Evan Turner is kind of like a random reality show on television. You know what you're going to see and there will be some random and crazy drama, but you still can't help but tune into the next episode.
It's only evolved.
The chatter went from how the Sixers made a mistake in drafting him so highly, to "okay, he's proved that he can play, but is he worth keeping around?"
The answer is still unclear, yet it feels like Philadelphia may have already given an indication as to what could eventually happen.
USA Today writer Jason Wolf wrote about the Sixers failing to sign Turner to an extension by the Oct. 31 deadline. Here's what Turner had to say about the situation:
[First-year 76ers general manager Sam] Hinkie is not my GM. He doesn't owe me anything… We're going in different directions and everything like that.
Strong words from Philadelphia's leading scorer.
The obvious rift between Turner and the Sixers organization makes it unclear as to how the organization should handle him and his contract.
Let's take a look at some of Philly's options.
Make a Qualifying Offer
The700level.com's Nick Menta wrote a great article on the Sixers and their options regarding players who are still on their rookie deals. Failing to sign Turner to an extension by the Oct. 31 deadline means that Philadelphia will have to give him a qualifying offer at season's end in order to keep him for another year. Menta describes it perfectly:
Should they opt not to extend him, the Sixers will have until June 30 to make Turner an $8.7 million qualifying offer after the season ends. A qualifying offer makes Turner a restricted free agent, meaning the Sixers would have the right match any deal he’s offered by another club, or let him walk.
This option will only be relevant if Turner is playing so well that Philly can't do anything but keep him for another year.
|Year||Points Per Game||Rebounds Per Game||Assists Per Game||Shooting Percentage|
|2013-14 (5 games)||22.2||5.4||3.4||55.1|
Who knows how well he will have to play to make that happen, though?
He's currently averaging 22.2 points, 5.4 rebounds and 3.4 assists while shooting 55.1 percent from the field—a whole 11 percent better than he's ever finished a season with. There's a very small chance that Turner finishes the season with these same numbers. He just hasn't proved that he's the type of player to maintain such great stats.
The reality of his situation is that he'll have to keep his numbers as high as they currently are if the Sixers are going to make a qualifying offer by June 30, 2014.
Failing to even talk to Turner about an extension by the deadline proves that the Sixers aren't high on him and his future with the organization.
He'll have to make it so that Philadelphia has no choice but to be interested in keeping him.
It's certainly a tall task for a man who's never lived up to the Sixers' expectations.
Moving Turner to another team is the most immediate of Philadelphia's options, as they have until Feb. 20, 2014 to trade him.
A full four months before the qualifying offer deadline.
The advantage to less time is that it limits Turner's chances of having a bad second half of the season and hurting his trade value.
He might not have lived up to being drafted with the No. 2 pick quite yet, but at least one of the other 29 teams has to feel like he can contribute.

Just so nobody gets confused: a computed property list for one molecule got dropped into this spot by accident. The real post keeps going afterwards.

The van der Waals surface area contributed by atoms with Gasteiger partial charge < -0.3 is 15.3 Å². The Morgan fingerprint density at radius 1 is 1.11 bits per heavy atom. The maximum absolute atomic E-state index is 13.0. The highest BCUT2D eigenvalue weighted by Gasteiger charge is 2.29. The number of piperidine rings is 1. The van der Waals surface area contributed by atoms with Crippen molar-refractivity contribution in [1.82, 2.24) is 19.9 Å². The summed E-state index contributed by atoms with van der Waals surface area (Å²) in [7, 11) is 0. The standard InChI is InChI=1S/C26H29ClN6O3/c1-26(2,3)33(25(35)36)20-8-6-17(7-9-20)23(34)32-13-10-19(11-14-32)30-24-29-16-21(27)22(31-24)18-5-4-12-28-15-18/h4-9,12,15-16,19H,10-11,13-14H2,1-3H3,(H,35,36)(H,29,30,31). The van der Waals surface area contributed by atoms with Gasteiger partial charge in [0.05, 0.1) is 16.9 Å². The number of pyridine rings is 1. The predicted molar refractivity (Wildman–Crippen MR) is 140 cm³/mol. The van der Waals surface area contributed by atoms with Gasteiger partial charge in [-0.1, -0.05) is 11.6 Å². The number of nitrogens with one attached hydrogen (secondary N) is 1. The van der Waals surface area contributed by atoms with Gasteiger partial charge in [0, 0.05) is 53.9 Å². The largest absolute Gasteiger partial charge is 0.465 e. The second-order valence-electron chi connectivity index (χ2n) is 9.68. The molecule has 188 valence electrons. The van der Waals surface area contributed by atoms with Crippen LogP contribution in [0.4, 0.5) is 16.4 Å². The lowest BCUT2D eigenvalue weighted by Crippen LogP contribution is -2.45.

For example, I actually think that Turner could add an incredible amount of value to a team like the Minnesota Timberwolves. He'll bring a defensive intensity and unique point forward feel that the T-Wolves don't currently have.
So what does Philadelphia get out of trading Turner?
The Sixers get two things. The first is that losing the 6'7" small forward will definitely contribute to Sam Hinkie's plan of losing as many games as they can in order to get a great draft pick. That plan hasn't exactly been executed too smoothly, but getting rid of Turner would easily put the team back on track.
The second is that he and Philadelphia will no longer have ties to each other. There appears to be some light animosity between the Sixers and Turner. It was perfectly clear in his quote regarding the lack of communication surrounding a contract extension. Ending a bad four-year romance might be in both parties' best interests.
Capitalizing on his impressive play will be crucial, though. The better Turner is playing, the more value Philadelphia will potentially get for trading him.
Trading him might not be in Philadelphia's best interest if the team won't be getting much back.
The Sixers' best move is to take Turner's situation on a day-by-day basis.
What should the Sixers do?
The season is still very young, but there's a chance of Turner changing both the team's and fans' perception of him. Continuing to produce at a high level could very well keep him in Philly if Hinkie believes he can contribute toward Philadelphia's future.
Hinkie will be using the same logic when it comes to trading Turner. If Hinkie believes that losing more games and getting a future draft pick are what serves the Sixers' best needs, then he won't hesitate to make the move.
Just ask Jrue Holiday.
With all of that said, don't expect Turner to be traded anytime soon. It'll most likely be into the new year before his name really starts to get thrown around. Sure, we'll hear his name here and there, but it really won't be much. December and January is when teams know who and what they have and are looking to improve at specific positions and certain areas.
Philly will have one eye on its record and the other on Turner as the season continues. If there appears to be a direct correlation between the two, then anything is possible.
Yes, even Turner remaining with the Sixers.